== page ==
The Build Peace Fellowship: A fellow’s journey through Myanmar

In 2018–2019, we ran the Build Peace Fellows Myanmar program, supporting three initiatives to pilot technology tools to support their peacebuilding work. Here, Hein Paing Htoo Chit, Founder and Executive Director of SEED for Myanmar, reflects on his journey as a fellow.

Seeing conflict first hand

I can trace this journey back to 2014, when I graduated from medical university and traveled around Myanmar, volunteering in mobile clinics in disputed areas. In 2015, I found myself working in an area where ethnic conflict had driven many people out of their homes and into camps.

One day, I returned from an IDP camp after a medical service tour and had dinner with a group of local residents. They seemed confused and asked me why I was supporting these groups that, they believed, were harming them. I was shocked to see human beings questioning the health rights of other human beings because of their differences. At this point, I realised how much conflict impacts our basic humanity, and saw first hand the importance of addressing this challenge.

Setting up SEED for Myanmar

When I returned to my hometown, Mawlamyine, in Southeast Myanmar in late 2015, I decided to set up a youth organisation, SEED for Myanmar, to provide a space for dialogue and education. Traditionally in Myanmar, peace issues are considered to be the concern of senior people and officials. We initially set up SEED in Yangon in 2016 and then moved to Mawlamyine, our homebase, in 2017.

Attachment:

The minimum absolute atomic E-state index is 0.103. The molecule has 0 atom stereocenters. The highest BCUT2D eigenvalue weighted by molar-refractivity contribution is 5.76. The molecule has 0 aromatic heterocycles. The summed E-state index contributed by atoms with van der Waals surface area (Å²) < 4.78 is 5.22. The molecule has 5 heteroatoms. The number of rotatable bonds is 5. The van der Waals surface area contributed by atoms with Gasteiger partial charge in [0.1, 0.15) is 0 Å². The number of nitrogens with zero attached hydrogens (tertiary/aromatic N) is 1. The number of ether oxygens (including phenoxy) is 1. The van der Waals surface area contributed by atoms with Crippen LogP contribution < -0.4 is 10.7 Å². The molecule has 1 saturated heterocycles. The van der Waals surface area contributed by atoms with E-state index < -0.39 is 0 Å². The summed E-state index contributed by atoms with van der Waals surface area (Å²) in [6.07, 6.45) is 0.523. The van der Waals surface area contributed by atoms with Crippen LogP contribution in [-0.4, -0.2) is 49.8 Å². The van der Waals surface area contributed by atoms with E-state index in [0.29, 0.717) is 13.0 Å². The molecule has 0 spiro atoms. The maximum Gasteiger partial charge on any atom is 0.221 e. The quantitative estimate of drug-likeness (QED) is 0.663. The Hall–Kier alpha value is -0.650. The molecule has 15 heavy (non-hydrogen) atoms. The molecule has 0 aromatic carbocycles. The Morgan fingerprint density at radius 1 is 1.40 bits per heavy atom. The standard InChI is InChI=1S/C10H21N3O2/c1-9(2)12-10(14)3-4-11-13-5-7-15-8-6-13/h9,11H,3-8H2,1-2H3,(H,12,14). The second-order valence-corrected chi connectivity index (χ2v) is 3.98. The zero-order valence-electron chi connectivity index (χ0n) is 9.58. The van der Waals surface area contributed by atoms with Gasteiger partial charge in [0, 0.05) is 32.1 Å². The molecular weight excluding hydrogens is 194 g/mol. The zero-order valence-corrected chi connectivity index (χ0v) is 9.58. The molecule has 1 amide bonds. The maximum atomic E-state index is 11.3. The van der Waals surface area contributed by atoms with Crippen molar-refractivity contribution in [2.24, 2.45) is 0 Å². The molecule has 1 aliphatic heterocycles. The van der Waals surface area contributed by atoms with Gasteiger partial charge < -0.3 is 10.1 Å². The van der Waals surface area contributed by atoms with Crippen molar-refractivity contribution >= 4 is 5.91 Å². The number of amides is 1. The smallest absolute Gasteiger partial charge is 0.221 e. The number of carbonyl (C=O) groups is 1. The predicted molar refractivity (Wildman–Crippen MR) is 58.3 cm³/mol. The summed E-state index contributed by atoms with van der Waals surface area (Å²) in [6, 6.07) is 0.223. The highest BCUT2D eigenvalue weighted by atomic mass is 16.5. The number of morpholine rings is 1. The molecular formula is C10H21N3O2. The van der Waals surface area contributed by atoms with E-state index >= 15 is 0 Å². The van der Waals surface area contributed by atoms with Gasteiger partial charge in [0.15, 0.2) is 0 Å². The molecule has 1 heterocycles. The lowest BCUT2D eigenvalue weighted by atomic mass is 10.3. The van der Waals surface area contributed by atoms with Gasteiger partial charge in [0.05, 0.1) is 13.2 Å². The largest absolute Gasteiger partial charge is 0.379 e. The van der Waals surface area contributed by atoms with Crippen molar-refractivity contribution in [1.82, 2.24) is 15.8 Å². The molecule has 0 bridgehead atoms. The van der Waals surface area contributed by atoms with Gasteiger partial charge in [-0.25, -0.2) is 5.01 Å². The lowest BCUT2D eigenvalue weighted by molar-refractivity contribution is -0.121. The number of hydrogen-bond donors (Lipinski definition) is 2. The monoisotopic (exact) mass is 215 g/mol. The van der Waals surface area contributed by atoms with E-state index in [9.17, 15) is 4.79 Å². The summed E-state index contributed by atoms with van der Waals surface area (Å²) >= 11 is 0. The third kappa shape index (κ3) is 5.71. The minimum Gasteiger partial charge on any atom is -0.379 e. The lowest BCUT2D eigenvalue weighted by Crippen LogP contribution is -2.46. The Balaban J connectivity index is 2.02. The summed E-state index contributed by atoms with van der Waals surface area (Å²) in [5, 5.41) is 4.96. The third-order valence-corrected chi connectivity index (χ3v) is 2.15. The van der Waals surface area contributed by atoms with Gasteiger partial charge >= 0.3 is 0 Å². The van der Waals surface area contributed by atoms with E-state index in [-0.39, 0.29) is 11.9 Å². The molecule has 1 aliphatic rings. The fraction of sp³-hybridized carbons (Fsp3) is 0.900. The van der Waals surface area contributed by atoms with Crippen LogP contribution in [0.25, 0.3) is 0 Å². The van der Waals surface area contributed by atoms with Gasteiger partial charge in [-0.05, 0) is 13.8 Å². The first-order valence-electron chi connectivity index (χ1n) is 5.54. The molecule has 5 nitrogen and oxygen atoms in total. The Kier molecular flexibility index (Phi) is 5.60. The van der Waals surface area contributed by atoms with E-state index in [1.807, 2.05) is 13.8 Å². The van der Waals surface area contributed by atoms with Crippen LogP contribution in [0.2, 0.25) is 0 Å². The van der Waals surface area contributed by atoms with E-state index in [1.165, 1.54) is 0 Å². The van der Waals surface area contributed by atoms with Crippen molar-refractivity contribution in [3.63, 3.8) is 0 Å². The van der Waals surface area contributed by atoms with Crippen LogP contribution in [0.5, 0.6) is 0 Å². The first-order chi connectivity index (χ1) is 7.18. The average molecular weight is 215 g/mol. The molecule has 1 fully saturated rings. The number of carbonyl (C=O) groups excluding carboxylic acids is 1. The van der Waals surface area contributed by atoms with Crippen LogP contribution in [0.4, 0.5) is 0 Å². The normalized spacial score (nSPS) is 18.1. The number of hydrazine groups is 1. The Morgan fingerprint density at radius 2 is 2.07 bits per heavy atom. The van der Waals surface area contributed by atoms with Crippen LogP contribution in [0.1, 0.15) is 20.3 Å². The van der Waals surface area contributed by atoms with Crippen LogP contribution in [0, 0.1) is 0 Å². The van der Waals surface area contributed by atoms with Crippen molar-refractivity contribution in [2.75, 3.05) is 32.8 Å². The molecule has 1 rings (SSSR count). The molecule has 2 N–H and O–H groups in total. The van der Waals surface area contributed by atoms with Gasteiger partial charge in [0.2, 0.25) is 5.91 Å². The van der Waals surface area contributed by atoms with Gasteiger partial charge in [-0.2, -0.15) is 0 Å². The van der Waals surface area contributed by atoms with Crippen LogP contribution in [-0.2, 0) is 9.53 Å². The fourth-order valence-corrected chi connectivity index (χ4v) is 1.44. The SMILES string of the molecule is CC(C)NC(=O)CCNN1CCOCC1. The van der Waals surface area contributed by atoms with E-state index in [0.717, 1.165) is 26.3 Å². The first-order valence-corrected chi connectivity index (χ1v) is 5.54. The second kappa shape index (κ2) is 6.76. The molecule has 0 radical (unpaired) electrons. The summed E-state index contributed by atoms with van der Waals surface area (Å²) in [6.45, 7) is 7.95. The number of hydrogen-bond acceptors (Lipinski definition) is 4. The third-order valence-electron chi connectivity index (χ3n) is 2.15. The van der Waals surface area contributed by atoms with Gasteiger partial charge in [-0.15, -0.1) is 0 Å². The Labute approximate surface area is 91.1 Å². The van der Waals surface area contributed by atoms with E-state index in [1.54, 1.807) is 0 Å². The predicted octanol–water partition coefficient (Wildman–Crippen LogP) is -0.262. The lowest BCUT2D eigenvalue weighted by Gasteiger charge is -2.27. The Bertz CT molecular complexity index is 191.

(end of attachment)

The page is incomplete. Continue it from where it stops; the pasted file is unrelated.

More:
At SEED we see things differently — we believe it takes fresh minds and tremendous energy to address centuries-old problems like direct violence, and to build a peaceful and inclusive future. We believe youth are crucial to that change. We empower youth to become active citizens, responsible leaders and social entrepreneurs.

As Build Peace Fellows, we set out to create a Facebook campaign that allowed youth to imagine their futures and connect that vision to local stakeholders. By providing young people with the tools to positively imagine their future, we wanted to empower them to engage in building that vision, and show local stakeholders that youth have a powerful voice for change. We called the campaign Common Imagination.

Young people practicing video making during a training for Common Imagination

The Importance of Positive Approaches

In our society, openly talking about the challenges of our community is considered quite bold. As of the end of 2019, over 220 people have been charged on the basis of their expression, including 28 students. Of them, 18 charges were related to the organisation of and participation in peace and anti-war protests. This is a major challenge for freedom of expression.

As part of the Build Peace Fellows program, we developed the following strategies to overcome this challenge.

Positive framing of the future: SEED provided workshops on video making for advocacy to youth across Mawlamyine. Our curriculum emphasised the importance of positive messaging alongside teaching basic techniques for storyboarding, filming and editing with mobile phones. After the training participants went out to the streets, interviewing community members on the challenges and aspirations of youth, which they edited into one minute videos. The videos were then assessed against the criteria of creativity, content, comprehensibility and, most importantly, communicating a positive message. Those that met the criteria were selected for inclusion in the Common Imagination campaign.